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Thursday, May 9, 2013

To 'Office Facebook' Or Not -- That Is the Question


Like people in most offices around the world, we face a dilemma about the use of Facebook by employees when they're on the job at Inward Strategic Consulting.
Should we be annoyed at the prominent role that Facebook has come to occupy in our work environment, often distracting employees when they use the site for personal reasons?

Or should we be embracing Facebook as the next major tool for gaining still more engagement by our employees?

We're coming down on the side of harnessing Facebook to boost employee engagement, particularly as the site's operators continue to evolve it.

The coming debut of Facebook Home may be the tipping point on this question, for our company and others, because it will encourage separation of personal and enterprise use of Facebook -- and provide an easy way to bifurcate them.

Already, we're hearing about the trend among our clients to find ways to use Facebook as a medium for communicating with and among employees. A major retailer, for example, has newly launched local-store Facebook pages for store managers and associates to communicate with one another. In turn, this new use of the outlet presumably gives them more reason to become brand advocates.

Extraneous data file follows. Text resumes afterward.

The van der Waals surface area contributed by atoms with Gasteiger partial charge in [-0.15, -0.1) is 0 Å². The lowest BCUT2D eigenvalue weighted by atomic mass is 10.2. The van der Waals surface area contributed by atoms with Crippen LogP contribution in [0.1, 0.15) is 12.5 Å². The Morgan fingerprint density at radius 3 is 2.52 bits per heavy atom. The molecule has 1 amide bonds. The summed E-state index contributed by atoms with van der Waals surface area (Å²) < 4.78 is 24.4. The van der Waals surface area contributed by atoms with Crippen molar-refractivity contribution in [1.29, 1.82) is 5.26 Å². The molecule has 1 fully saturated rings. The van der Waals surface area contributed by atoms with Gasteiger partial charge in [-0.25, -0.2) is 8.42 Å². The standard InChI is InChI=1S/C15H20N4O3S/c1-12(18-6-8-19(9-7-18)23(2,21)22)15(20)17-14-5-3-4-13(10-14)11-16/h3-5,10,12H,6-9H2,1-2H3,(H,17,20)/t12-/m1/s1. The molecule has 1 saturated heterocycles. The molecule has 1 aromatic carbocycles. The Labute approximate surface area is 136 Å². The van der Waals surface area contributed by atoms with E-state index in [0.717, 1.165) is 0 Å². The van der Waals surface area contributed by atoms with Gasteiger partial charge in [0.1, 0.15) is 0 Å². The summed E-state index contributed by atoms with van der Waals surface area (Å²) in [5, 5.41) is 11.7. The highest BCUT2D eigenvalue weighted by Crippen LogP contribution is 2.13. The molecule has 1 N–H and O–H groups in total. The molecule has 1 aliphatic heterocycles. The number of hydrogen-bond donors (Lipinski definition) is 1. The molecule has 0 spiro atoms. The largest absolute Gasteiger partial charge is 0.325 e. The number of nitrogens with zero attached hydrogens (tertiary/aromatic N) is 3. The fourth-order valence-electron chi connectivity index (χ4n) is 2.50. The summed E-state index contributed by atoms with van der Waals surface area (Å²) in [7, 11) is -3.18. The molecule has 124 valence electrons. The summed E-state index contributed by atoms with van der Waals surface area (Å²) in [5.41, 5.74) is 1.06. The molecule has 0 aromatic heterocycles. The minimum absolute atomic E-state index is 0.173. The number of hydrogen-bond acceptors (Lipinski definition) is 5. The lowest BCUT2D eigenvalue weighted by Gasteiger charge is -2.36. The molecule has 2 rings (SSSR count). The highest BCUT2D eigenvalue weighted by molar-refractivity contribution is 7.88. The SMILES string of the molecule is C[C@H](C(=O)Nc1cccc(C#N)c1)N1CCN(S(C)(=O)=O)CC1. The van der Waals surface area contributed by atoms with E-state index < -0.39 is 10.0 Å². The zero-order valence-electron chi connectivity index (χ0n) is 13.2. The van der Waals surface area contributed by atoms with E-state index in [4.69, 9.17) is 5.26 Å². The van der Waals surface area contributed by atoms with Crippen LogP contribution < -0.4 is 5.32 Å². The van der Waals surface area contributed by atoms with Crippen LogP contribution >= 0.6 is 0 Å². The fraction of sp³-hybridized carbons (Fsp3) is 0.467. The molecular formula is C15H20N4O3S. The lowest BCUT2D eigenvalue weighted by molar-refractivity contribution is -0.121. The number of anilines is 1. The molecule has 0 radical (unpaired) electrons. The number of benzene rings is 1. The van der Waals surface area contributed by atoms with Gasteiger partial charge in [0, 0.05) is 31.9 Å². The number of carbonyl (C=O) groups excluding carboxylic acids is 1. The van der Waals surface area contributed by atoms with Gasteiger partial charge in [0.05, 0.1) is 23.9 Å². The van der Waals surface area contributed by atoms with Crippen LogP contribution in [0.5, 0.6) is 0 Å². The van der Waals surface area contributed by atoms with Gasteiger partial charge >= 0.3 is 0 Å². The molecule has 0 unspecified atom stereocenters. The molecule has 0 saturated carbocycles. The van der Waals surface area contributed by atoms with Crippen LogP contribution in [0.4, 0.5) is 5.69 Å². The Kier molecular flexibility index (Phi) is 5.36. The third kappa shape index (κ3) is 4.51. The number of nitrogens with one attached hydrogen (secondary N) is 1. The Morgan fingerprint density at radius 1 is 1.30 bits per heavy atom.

We also are seeing more businesses make Facebook an integral part of the "Start" menu on employee desktop computers. Clearly this reflects the fact that, to many Millennials now entering the workforce, continual access to social media ranks as a huge priority whether they're on the job or at home.

Sure, we continue to wonder whether employees really need to be tethered to Facebook and Twitter all day, making status updates and checking others' -- sometimes literally by the minute. We continue to believe that it's simply rude, maybe even insubordinate, for employees to mentally and physically "check out" of meetings for a social-media update.
But on balance, we think it's incumbent upon enlightened employers to pull a jujitsu move on Facebook and find a way to make it their friend instead of an annoyance.

What do you think?


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